Last week, a new paper was published in press (the paper has been approved for publication, but hasn't found a slot in the dead-tree version of the journal yet) in the journal Icarus discussing spectroscopic observation of Io as it emerged from the shadow of Jupiter. The paper is titled "Eclipse reappearances of Io: Time-resolved spectroscopy" and was written by Dale Cruikshank, Josh Emery, Katherine Kornei, Giancarlo Bellucci, and Emiliano d'Aversa.
In this new paper, the authors discuss spectroscopic observation of Io acquired using NASA's Infrared Telescope Facility (IRTF) in Hawaii during five eclipse reappearances in April, May, and June 2004. These observations were intended as a follow-up to results from Cassini VIMS observations in Bellucci et al. 2004 taken during that spacecraft's Jupiter flyby during New Year's 2001 that showed a brightening of Io's surface in the near-infrared and a deepening of several strong sulfur dioxide absorption bands following Io's emergence from Jupiter's shadow. This result continues a 40-year-long mystery concerning the interaction between Io's atmosphere and its surface during and after an eclipse by Jupiter.
Unlike lunar eclipses, when the Earth passes between the Sun and our Moon and which happen about once a year, or every 13 orbits of the Moon around the Earth, eclipses of Io by Jupiter occur about once each Ionian day. This is due the large size of Jupiter compared to Earth and the much lower axial tilt of Jupiter and its main satellite system. Each Ionian lunar eclipse lasts about 2 hours and 22 minutes. During this time, the temperature of Io's surface cools due to the sudden lack of sunlight. As Io cools down as the eclipse progresses, atmospheric Sulfur dioxide (SO2) condenses onto the surface. Check out a post I wrote earlier this year on another paper for more details on this process.
Depending on the amount of SO2 that condenses onto the surface, the fresh frost should be visible shortly after Io emerges from behind Jupiter's shadow as a brightening of Io's surface compared to its appearance prior to being eclipsed, and it should quickly dim as the frost sublimates from the surface now that the Sun is able to heat it up. In addition, the strong SO2 absorption bands at 3.56 μm, 3.78 μm, 4.07 μm, and 4.37 μm would be deeper than they were prior to the eclipse and should become shallower during the first 60-90 minutes after each eclipse and particularly in the first 15 minutes as the fresh, fine-grained SO2 frost sublimates back into the atmosphere. Results from multiple studies using ground-based and spacecraft observations over the last 40 years, since Binder and Cruikshank 1964 revealed a brightening of Io of 10 percent following an eclipse by Jupiter, have been inconsistent with some showing such a brightening, and others showing none. As explained in this new paper, Nelson et al. 1993 found that post-eclipse brightenings are likely to be rare as a fresh SO2 frost layer several millimeters thick would be required to explaining the magnitude of the brightenings that were seen, and it would take longer than 15 minutes to sublimate that layer away. In addition, modeling of Io's atmosphere during an Io eclipse by Moore et al. 2009 suggests that SO2 condensation onto the surface would be curtailed to some degree by atmospheric heating by the Io plasma torus and by non-condensable species like Sulfur monoxide preventing SO2 in Io's upper atmosphere from condensing.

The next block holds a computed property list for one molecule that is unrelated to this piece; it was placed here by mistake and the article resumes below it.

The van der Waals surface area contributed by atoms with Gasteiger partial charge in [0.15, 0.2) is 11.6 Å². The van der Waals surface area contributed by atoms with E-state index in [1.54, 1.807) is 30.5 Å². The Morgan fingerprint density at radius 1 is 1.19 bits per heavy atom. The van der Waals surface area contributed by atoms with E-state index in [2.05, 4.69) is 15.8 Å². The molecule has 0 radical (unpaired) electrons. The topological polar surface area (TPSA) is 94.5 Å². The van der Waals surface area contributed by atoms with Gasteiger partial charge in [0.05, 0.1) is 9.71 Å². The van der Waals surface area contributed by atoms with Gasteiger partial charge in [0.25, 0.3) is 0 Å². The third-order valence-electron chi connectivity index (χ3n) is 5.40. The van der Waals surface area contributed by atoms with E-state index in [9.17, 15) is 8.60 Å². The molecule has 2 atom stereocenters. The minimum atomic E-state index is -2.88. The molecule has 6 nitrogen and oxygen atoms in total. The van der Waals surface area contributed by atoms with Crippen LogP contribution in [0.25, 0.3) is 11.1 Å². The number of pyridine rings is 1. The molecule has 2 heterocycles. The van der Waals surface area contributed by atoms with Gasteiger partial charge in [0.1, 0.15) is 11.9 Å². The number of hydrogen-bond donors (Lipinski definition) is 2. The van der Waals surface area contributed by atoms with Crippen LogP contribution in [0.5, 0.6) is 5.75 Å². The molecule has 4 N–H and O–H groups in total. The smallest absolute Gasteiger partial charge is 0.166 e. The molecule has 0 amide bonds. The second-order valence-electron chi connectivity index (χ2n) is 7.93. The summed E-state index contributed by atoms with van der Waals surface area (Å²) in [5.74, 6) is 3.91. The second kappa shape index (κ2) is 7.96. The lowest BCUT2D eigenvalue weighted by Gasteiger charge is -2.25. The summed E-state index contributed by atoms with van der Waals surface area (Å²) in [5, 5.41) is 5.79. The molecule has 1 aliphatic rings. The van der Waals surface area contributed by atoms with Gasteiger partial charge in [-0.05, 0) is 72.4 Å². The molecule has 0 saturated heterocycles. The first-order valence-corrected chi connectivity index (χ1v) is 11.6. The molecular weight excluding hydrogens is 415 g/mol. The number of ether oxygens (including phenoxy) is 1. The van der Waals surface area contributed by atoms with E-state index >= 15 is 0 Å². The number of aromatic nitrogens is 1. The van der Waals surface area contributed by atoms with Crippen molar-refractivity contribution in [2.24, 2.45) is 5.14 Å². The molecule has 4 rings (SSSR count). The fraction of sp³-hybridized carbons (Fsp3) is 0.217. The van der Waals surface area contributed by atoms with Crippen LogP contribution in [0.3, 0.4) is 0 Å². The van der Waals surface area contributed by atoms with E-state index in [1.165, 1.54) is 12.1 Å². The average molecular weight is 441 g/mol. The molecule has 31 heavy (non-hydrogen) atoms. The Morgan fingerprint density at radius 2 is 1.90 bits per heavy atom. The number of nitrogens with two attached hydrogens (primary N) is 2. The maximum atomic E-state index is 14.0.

Cruikshank et al. examined their observations taken at IRTF and found no evidence of changes in Io's albedo or the area of three SO2 absorption bands at 3.56 μm, 3.78 μm, and 4.07 μm. What changes were observed were either the result of the rotation of Io during the 60-90 minutes of each observation run, were found in one absorption band but not in the other three, or were the result of observation noise or the thick airmass of Earth's atmosphere. Therefore, the authors were not able to confirm the VIMS results published by Bellucci et al. 2004. The authors suggested that the two conflicting results could be due to the background frost coverage in the area observed by the two groups of researchers. VIMS observed Io's trailing hemisphere which is thought to have the least abundant SO2 frost coverage while the Cruikshank et al. group observed the sub-Jupiter hemisphere, SO2 abundance is higher. The lower SO2 abundance would have made condensed SO2, even if in a very thin layer, more noticeable compared to the sub-Jupiter hemisphere.
In other results, Cruikshank et al. observed additional SO2 absorption bands between 2.11 and 2.24 μm, including a faint one at 2.198 μm that the authors thought they were first to see in Io's near-infrared spectrum. Another weak absorption band at 2.1255 μm was mapped by Laver and de Pater and the results of that study were published earlier this year and discussed on this blog. Cruikshank et al. also observed Io's emission spectrum while the satellite was still in the shadow of Jupiter during the observation run on June 22, 2004. They did not find convincing evidence for condensed SO2 in Io's atmosphere, which would be expected in Io's volcanic plumes. This negative result could be the result of the temporal variability of Io's plumes.
Finally, the table of contents for the October 2009 issue of Icarus has been published online. No Io-related papers in this issue, but there are a series of papers covering Jupiter's Oval BA, also known as Red Spot Jr.
Link: Eclipse reappearances of Io: Time-resolved spectroscopy (1.9-4.2 μm) [dx.doi.org]